have a thrust on indigenization, technology assimilation and skilling, reports a leading financial daily.
The move is being taken in conformity with Make in India and Skill India initiatives and it will aim at reducing the Indian industry’s import dependence for machinery and equipment. Currently, around 37 percent of India’s capital goods demand is met by imports and there are policies like the export promotion capital goods scheme to help investors reduce cost of machinery imports.
According to the report, the Centre will allocate Rs. 2,000 crore to revamp HMT in collaboration with Germany, including its famous Fraunhofer Institutes and research establishments and set up skill development institutes in the PSU’s premises. The move will help HMT focus on its core expertise, which is manufacturing of machine tools, but at the higher end of the value chain with the latest German technology.
The government has already decided to shut shop for three loss-making units of the PSU — HMT Watches, HMT Bearings and HMT Chinar Watches. Around 2,900 workers in these sick PSUs would be offered a voluntary retirement scheme (VRS).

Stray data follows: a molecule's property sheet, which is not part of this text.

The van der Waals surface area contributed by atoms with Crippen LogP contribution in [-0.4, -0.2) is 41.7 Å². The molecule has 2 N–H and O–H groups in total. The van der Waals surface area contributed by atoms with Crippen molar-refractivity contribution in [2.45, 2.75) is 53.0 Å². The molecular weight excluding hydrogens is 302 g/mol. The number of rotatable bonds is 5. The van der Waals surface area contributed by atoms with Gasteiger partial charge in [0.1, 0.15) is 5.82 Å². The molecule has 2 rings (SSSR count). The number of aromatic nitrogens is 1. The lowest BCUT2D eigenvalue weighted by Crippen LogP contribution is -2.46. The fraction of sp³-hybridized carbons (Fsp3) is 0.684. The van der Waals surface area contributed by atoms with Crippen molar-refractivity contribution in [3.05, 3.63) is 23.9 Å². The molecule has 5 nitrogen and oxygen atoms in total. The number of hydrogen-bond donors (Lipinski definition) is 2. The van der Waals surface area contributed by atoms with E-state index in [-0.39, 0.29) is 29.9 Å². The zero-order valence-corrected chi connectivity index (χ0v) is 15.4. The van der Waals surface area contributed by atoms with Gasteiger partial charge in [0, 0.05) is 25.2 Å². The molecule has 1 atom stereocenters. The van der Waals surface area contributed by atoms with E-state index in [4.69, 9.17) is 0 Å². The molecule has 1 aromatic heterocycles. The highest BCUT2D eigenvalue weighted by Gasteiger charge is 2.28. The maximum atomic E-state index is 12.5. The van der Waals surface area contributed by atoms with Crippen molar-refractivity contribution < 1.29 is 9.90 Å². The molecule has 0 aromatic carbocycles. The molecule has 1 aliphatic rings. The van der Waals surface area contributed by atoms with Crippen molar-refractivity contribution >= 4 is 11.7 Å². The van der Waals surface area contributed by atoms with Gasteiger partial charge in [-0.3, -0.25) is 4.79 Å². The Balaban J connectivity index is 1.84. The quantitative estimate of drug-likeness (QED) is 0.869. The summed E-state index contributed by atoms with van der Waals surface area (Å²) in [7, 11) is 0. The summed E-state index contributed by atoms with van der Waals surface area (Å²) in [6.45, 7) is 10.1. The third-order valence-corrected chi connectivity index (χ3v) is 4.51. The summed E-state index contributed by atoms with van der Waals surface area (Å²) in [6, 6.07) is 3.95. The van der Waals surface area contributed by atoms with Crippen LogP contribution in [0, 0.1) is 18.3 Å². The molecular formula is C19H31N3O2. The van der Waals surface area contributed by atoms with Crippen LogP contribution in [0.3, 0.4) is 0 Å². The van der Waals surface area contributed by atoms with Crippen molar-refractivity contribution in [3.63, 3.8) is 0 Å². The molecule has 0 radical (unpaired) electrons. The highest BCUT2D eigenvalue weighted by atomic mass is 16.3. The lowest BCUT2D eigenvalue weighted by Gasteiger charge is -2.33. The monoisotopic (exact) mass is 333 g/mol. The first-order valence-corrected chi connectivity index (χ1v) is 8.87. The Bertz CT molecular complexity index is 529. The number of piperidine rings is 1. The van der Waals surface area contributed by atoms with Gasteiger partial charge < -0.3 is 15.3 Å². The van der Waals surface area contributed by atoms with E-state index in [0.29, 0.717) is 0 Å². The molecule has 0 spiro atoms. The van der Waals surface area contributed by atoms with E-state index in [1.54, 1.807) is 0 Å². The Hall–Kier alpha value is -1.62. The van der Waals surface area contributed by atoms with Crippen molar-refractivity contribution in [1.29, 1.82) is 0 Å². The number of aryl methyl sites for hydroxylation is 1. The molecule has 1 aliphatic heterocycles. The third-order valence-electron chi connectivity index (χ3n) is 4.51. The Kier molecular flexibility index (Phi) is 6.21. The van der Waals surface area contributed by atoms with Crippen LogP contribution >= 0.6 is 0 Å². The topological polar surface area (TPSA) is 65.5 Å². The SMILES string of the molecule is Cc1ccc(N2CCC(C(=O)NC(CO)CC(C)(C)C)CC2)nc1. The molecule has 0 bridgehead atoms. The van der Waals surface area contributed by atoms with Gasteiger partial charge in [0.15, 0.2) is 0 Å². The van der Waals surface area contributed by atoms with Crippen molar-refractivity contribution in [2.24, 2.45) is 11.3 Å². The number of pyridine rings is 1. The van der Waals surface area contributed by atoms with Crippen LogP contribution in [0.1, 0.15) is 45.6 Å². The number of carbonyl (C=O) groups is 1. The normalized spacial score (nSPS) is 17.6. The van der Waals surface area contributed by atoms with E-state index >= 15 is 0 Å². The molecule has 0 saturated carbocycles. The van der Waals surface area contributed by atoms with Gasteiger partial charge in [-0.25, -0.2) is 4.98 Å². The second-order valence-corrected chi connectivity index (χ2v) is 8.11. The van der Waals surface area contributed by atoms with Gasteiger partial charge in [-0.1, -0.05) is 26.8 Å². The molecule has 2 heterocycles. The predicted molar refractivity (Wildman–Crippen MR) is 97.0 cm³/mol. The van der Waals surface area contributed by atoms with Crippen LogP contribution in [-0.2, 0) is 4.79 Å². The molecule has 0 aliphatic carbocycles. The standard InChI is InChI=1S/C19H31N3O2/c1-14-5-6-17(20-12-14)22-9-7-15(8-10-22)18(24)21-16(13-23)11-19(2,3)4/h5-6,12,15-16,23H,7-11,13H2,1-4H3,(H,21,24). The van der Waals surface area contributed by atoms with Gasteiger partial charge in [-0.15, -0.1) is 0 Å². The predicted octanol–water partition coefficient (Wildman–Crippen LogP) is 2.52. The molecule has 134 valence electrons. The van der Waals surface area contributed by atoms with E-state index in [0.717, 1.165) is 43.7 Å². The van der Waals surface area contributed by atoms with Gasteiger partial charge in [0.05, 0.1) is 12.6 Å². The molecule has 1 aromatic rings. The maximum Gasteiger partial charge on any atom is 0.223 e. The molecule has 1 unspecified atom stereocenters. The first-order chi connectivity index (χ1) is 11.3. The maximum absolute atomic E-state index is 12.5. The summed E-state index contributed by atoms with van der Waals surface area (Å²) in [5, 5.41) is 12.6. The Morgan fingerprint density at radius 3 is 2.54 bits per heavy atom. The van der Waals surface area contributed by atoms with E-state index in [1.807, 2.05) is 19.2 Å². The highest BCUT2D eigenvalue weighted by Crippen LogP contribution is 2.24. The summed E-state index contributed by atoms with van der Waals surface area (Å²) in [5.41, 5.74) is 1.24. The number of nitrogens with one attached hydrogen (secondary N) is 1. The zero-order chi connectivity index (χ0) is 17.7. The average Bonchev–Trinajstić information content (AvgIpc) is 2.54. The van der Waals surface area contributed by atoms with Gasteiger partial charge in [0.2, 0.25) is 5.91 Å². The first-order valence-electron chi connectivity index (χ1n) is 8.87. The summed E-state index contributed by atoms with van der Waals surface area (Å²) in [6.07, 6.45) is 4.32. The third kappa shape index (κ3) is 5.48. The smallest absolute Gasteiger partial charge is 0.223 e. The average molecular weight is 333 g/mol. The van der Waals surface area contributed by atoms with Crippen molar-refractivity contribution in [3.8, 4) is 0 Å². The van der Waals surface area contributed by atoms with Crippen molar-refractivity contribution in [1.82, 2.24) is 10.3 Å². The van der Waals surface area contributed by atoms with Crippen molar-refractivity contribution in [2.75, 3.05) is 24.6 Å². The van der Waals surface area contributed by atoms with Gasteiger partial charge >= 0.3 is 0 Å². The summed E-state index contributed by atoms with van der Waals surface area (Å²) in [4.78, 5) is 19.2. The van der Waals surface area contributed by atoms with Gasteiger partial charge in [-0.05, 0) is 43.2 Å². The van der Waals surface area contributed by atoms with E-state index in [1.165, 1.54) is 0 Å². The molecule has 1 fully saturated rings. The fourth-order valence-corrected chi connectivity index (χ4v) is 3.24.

Another Rs. 1,000 crore would be released to modernise HEC, using Russian and Czech technologies. HEC manufactures equipment for mining, crushing, mineral processing and steel plants, besides producing cranes, castings and forgings. The Czech Republic has offered financing support to boost exports from HEC and the government is negotiating for concessional rates. The Centre is also in talks with Russia for soft loans to set up a “Centre of Excellence in Design” for heavy equipment at HEC’s Ranchi campus. The government is also considering using the existing resources in HMT Watches’ Bengaluru campus to establish a National Machine Tool Institute and start skilling programmes. The institute could have branches in the HMT units in Karnataka, Uttarakhand, Telangana and Jammu and Kashmir, as well as in the firm’s campuses in Rajasthan, Haryana and Kerala.
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